¶9. (C) Corruption is prevalent at all levels of Moroccan
society and the military is also plagued by it, particularly
at the highest levels. This may partly reflect a grand
bargain struck by King Hassan II following at least two
nearly successful coups in the 1970's: remain loyal, and you
can profit. (Those whose loyalty was in question were
subject to sometimes decades of harsh imprisonment.)
Credible reports indicate that Lt Gen Benanni is using his
position as the Commander of the Southern Sector to skim
money from military contracts and influence business
decisions. A widely believed rumor has it that he owns large
parts of the fisheries in Western Sahara. Benanni, like many
senior military officers, has a lavish family home that was
likely built with money gleaned from bribes. Leadership
positions in regional sectors are a significant source of
extralegal income for military leaders. There are even
reports of students at Morocco's military academy paying
money to increase their class standings in order to obtain
positions in lucrative military postings. Command in the
southern sector, i.e., Western Sahara, given the predominance
of military activity there, is considered to be the most
lucrative of the sectors in this regard. Because command in
the southern sector is also considered critical to high level
advancement in the FAR, positions there are highly sought
after. Consequently, positions in this sector are often
jealously "guarded" by a number of influential families in
the military. The GOM seems to be looking for ways to stop
corruption, especially among the formative military ranks of
Colonel and below, but not much is being done to stop the
corruption in the general officer ranks.

Retiring High Level Officers Also a Problem

¶10. (C) Senior officers refusing to retire to allow younger
officers to move up the ranks has become a significant
problem for the FAR. Officers nearing the mandatory
retirement age do not want to retire since this would mean
relinquishing bribes, money-skimming, and some related
sources of income. Even for those officers not &on the
take,8 giving up government positions and paychecks is
economically difficult for a sustained retirement. This
"gerontocracy" problem, coupled with the King's notorious
micro-management of the military has had a negative impact on
the morale of mid-level military leaders.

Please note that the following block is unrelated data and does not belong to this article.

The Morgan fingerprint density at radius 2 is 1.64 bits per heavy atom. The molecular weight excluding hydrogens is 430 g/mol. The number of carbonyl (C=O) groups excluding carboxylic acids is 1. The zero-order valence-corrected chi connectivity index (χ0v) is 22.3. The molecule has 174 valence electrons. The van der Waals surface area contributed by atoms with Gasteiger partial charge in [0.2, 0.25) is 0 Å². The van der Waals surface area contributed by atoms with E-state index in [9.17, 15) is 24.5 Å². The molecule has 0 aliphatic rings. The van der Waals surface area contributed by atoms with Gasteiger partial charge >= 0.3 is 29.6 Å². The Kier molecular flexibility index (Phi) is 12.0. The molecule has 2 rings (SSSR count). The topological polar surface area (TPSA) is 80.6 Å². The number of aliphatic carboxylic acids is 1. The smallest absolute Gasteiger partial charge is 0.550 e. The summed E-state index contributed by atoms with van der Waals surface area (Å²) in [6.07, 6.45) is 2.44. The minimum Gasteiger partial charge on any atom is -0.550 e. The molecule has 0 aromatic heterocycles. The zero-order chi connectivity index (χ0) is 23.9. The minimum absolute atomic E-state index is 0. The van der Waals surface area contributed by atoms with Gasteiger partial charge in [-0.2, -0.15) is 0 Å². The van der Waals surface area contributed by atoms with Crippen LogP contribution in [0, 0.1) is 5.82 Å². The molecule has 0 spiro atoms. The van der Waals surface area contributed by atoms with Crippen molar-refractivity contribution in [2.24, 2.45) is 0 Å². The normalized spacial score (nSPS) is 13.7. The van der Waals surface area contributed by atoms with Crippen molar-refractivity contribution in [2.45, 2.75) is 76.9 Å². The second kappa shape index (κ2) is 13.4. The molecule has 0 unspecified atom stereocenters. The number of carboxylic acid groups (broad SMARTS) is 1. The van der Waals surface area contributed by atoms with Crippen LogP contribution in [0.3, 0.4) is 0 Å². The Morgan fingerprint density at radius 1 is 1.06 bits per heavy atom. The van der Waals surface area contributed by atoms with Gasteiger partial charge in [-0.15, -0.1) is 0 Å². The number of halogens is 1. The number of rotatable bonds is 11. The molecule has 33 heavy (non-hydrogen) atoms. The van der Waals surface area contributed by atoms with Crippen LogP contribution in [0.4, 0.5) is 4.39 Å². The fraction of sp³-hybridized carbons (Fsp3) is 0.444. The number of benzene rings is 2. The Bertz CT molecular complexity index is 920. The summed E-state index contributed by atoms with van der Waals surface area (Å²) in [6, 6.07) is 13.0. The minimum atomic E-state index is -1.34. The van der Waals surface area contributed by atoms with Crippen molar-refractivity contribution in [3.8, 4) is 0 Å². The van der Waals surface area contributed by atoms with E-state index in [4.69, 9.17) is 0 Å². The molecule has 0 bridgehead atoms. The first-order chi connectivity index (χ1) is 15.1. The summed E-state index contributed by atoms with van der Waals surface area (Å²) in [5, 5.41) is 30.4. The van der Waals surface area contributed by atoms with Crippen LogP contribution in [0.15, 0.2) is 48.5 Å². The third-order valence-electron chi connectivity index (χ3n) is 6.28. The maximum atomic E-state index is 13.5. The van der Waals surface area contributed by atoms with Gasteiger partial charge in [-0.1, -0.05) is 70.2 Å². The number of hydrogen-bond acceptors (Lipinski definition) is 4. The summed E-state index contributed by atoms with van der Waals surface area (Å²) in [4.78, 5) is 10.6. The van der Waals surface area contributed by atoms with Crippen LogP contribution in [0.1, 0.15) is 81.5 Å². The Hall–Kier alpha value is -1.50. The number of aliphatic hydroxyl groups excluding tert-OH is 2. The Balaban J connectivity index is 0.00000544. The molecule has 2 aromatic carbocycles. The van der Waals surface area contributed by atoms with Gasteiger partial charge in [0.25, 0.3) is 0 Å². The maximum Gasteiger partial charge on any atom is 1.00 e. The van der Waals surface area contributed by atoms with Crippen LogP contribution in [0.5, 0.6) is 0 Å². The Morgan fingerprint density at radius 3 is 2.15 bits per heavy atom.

--------------------------------------------- ------
Radicalization: Under Control But Lingering Menace
--------------------------------------------- ------

¶11. (C) Though now viewed as a minor problem, reporting
suggests that small numbers of FAR soldiers remains
susceptible to Islamic radicalization. The GOM first
encountered this problem following the 2003 Casablanca
bombings when investigators identified military members as
co-conspirators. Following the bombings, the FAR undertook
steps to identify extremists and implement preventative
measures, such as closing prayer halls on military bases, to
address the problem. Subsequently, Morocco,s internal
security services have identified and apprehended several
military and gendarmerie personnel in other terrorist cells,
some of whom had stolen weapons from their bases for
terrorism. Acknowledging this threat in a speech to the
armed forces in May 2008, the King stated his desire to
"immunize" the armed forces from the threat of radicalization
and to promote the values of tolerance and moderation in the
ranks. During this same time frame the military forced 30
officers to retire early, allegedly because they were deemed
potentially radical and hostile to the Government.
Subsequently, the FAR removed all mosques from army bases and
deployed military counterintelligence, i.e., 5th Bureau,
undercover officers to monitor local "off-post" mosques for
potentially radical activities. These officers refer cases
to the Gendarmerie if criminal charges can be pursued.

Winds of Change

¶12. (C) Since the 1970's the military itself has been
perceived as the greatest threat to the throne and internal
security in Morocco, not surprising given Morocco's own
history and the broader context of the coup-ridden Middle
East and Africa. Of late, however, there is a general

perception that the relationship between the Palace and the
FAR is beginning to change to one of greater trust. The
King's growing confidence is partly signaled by a recent
significant increase in military spending, particularly for